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Standing AFFIRM: Gun counseling can be surprisingly simple… : Emergency Medicine News

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gun tips, gun safety, injury prevention

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I recently saw a patient who had intentionally overdosed, a common occurrence in the daily work of an emergency physician. I spoke to him after a psychiatric guard was signed by law enforcement.

She had overdosed on ibuprofen, which had minimal adverse effects at the dose she took. Our psychiatric social worker said she had been in contact with the patient’s family, who said the patient’s firearm had already been stored with them in a secure location during her acute mental health episode. This situation made me think how different this second meeting could have been.

More than 45,000 gun deaths occurred in the United States in 2020 alone. (Centers for Disease Control and Prevention. 2022; https://bit.ly/3Eyk3OS.) Most of them (54%) were suicides and 43% were homicides. Firearms are not the most common method of attempting suicide, but they are the deadliest: around 85% of attempts result in death. (Prev Med. 2015;79:5; https://bit.ly/3Oxe15Y.)

Increased lethality when using firearms is observed for all intents – suicides, homicides, and unintentional events – as firearm fatality rates are significantly higher than injury rates for other devices . (Prev Med. 2015;79:5; https://bit.ly/3Oxe15Y.) This does not indicate causation, but describes a highly lethal mechanism that requires appropriate public health measures to reduce it, as described earlier in this column. (http://bit.ly/StandingAFFIRM.)

A survey found that over 390 million firearms are privately owned in the United States, which means we have more guns than people in our country. (Small Arms Survey. June 2018; https://bit.ly/36AAIoB.) Since then, gun purchases have skyrocketed, thanks in part to an estimated 13.8 million first-time buyers in 2020 and 2021. (National Shooting Sports Foundation. Jan. 25, 2022; https://bit.ly/3v3Zjvt.)

That equates to about 44% of U.S. households owning at least one gun, which means nearly half of the patients we see in the ER have access to them. A recent study found that a gun risk assessment was only documented for half of patients who presented to the emergency department with suicidal thoughts, but 11% had ready access to a gun, and those who had this access were much more likely to view it as a method. for self-harm. (Depress anxiety. 2016;33[6]:502; https://bit.ly/3v3MBgc.) It is therefore important for physicians to better discuss gun safety and risk mitigation with patients at risk of interpersonal acts or self-harm and their families.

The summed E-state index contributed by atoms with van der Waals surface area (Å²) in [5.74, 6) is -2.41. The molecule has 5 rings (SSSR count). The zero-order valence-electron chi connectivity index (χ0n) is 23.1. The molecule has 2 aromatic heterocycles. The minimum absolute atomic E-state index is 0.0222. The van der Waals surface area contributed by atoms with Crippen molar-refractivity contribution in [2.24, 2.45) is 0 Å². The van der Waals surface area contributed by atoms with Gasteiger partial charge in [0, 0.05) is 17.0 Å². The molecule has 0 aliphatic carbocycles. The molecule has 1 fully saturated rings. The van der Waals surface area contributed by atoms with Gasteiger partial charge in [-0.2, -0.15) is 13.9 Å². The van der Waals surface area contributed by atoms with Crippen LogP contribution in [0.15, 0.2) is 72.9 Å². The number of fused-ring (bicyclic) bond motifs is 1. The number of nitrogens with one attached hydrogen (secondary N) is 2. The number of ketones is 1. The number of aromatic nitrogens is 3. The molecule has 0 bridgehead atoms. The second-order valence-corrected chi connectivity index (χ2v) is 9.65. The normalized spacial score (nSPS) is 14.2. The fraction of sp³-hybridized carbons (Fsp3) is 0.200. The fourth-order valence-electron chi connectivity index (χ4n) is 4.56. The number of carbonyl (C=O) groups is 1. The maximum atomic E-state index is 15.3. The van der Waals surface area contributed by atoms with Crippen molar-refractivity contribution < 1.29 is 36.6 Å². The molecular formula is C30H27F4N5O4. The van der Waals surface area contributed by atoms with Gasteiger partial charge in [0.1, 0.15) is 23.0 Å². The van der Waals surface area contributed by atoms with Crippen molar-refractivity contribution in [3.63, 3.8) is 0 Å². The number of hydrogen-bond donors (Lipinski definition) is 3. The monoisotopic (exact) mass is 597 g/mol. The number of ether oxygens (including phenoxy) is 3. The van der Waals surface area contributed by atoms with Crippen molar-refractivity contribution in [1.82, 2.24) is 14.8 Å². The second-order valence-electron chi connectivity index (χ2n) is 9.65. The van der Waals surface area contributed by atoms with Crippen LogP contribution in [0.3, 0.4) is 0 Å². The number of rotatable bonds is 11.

Safety tips

Why don’t we have better, meaningful conversations with our patients about gun safety? Like many of my colleagues, I have never owned or even owned a gun, but we have harbored prejudices against the gun community. Some of that may come from vicarious trauma from a gunshot wound we suffered in the ER, but some of it comes from a lack of understanding of gun culture and a lack of education in medical communities on proper advice for storage and safety.

Patients are willing to discuss firearms and their safe storage if done in an open and non-judgmental manner. (Depress anxiety. 2016;33[6]:502; https://bit.ly/3v3MBgc.) But research indicates that patients who own guns are less likely to follow doctor’s advice on safe storage or consider removing guns from their homes during a risky period. (Epidemiol Rev. 2016;38[1]:87; https://bit.ly/38gjY6j.) So how do doctors, especially those who know less about guns than their patients, bridge that gap from the bedside?

Building a relationship of trust based on mutual respect and understanding is key to any counseling in an acute care setting. Patients are more open to discussing gun safety with physicians when they focus on wellness and safety, when physicians are knowledgeable about the topic, and when discussions are more individualized, not prescriptive or forced. (Ann Medical Intern. 2016;165[3]:205; https://bit.ly/3EBurmk.)

Physicians can increase this confidence by having knowledge of safe storage systems for firearms and their cost, as well as a basic understanding of specific state laws for transferring a firearm – such as give them to friends, family members, or a shooting range or a store – while dealing with a mental health crisis. (Ann Medical Intern. 2016;165[3]:205; https://bit.ly/3EBurmk.)

We can educate ourselves by working with trusted firearms experts and finding educational resources such as Stanford Medicine’s Physicians and Firearms program that can help us better understand options and patient safety. (Stanford Medicine. 2021; https://stanford.io/3EBZu4i.) We can’t prevent all suicide attempts, but we can help ensure that those who attempt suicide, like my recent patient, will have a second chance. Armed with education and an objective mind, preventing gun deaths can be surprisingly simple.

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Dr. Yatesis a second-year emergency medicine resident at the University of Cincinnati. Read past Standing AFFIRM columns athttp://bit.ly/StandingAFFIRM, find more information about AFFIRM athttps://affirmresearch.org, and follow the foundation on Twitter@ResearchAffirm.